Oh the games we humans play! Since the earliest times of human existence, we have sought competitive advantages in contests of strength, skill and luck. The caveman who could throw a rock the farthest was probably the Peyton Manning of his community. A method of determining which advantages fall within the rules of the applicable game, versus which edges offend our notions of fair play, however, continues to elude us. Does the use of an under-inflated football make any difference whatsoever?
On Wednesday, the Chicago Cubs played in their first post-season game in eight years. The Cubs, with the third-best record in baseball this season, played the Pittsburgh Pirates, the team with the second-best record, in a one-game wild-card playoff. Baseball fans have complained that a one-game playoff is unfair. Joe Maddon, the Cubs’ manager, prefers a best-of-three playoff. Channeling the recently-departed Yogi Berra, he said: “The only time you want a one-and-done is when you win that first game.” Of course, if Major League Baseball had not added a second wild card in 2012, the Cubs would not even have made the playoffs this year. What’s more “fair,” a one-game playoff or a three-game playoff? Five games?
On Monday, The New York Times and other media sources reported that a major scandal is erupting in the multi-billion- dollar fantasy sports industry. Two of the industry-leading fantasy companies released statements defending their business practices and integrity in response to allegations of what amounts to insider trading. Employees of the fantasy companies purportedly were placing bets using information not generally available to the public and supplied by other players. According to The New York Times, quoting a sports and gambling lawyer, “the single greatest threat to the daily fantasy sports industry is the misuse of insider information.” One industry participant said that this scandal may be a watershed moment for a sector that has resisted regulation.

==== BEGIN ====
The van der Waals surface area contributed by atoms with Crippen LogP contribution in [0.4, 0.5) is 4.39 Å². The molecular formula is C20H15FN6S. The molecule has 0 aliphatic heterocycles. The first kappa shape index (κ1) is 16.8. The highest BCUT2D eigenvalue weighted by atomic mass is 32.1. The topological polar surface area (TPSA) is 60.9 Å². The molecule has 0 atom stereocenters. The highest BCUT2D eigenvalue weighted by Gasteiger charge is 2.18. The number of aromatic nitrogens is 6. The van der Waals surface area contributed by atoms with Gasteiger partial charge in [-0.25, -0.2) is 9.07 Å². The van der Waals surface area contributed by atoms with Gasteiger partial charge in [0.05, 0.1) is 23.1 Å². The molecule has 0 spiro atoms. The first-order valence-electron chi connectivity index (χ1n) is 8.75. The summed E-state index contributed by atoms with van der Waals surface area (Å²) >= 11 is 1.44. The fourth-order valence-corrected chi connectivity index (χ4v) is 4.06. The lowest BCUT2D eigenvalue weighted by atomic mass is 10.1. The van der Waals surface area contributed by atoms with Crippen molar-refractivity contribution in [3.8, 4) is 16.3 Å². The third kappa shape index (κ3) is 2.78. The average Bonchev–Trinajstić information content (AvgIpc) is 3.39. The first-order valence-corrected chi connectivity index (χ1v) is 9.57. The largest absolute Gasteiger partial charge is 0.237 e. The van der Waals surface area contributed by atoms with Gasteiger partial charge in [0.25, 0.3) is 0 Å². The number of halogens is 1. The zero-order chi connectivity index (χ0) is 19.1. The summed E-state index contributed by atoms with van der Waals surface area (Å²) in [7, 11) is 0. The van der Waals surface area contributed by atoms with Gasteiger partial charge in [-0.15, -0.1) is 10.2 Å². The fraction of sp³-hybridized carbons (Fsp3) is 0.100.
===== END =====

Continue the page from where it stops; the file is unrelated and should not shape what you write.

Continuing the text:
So, the issue is whether information obtained by industry insiders gives them an unfair advantage in “virtual games” that are based on data from actual games.
What does any of this have to do with the financial services sector? Coincidentally, on Monday the United States Supreme Court declined to revisit a 2014 court ruling which made securities insider trading cases much more difficult to prosecute. The US Court of Appeals for the Second Circuit in New York had ruled that prosecutors needed to prove the tippee knew that the confidential information came from an insider and that the insider disclosed the information to obtain a personal benefit. It is not sufficient to simply show that a recipient of an inside tip traded on material nonpublic information about a company. Will the fantasy gaming industry, which historically has elected not to be regulated, choose to follow the ever-evolving rulebooks that the securities and financial services industries use?
Imagine if this same standard is applied in the fantasy gaming context. Presumably, if my cyber-nerd friend suggests that I “play” Aaron Rodgers in this week’s fantasy football game contest, I have no issue, unless I happen to know that my friend works at a fantasy sports gaming company and derives a personal benefit from disclosing such information. Wow. It’s not so easy determining how to assure fair and level playing fields in the games that we play.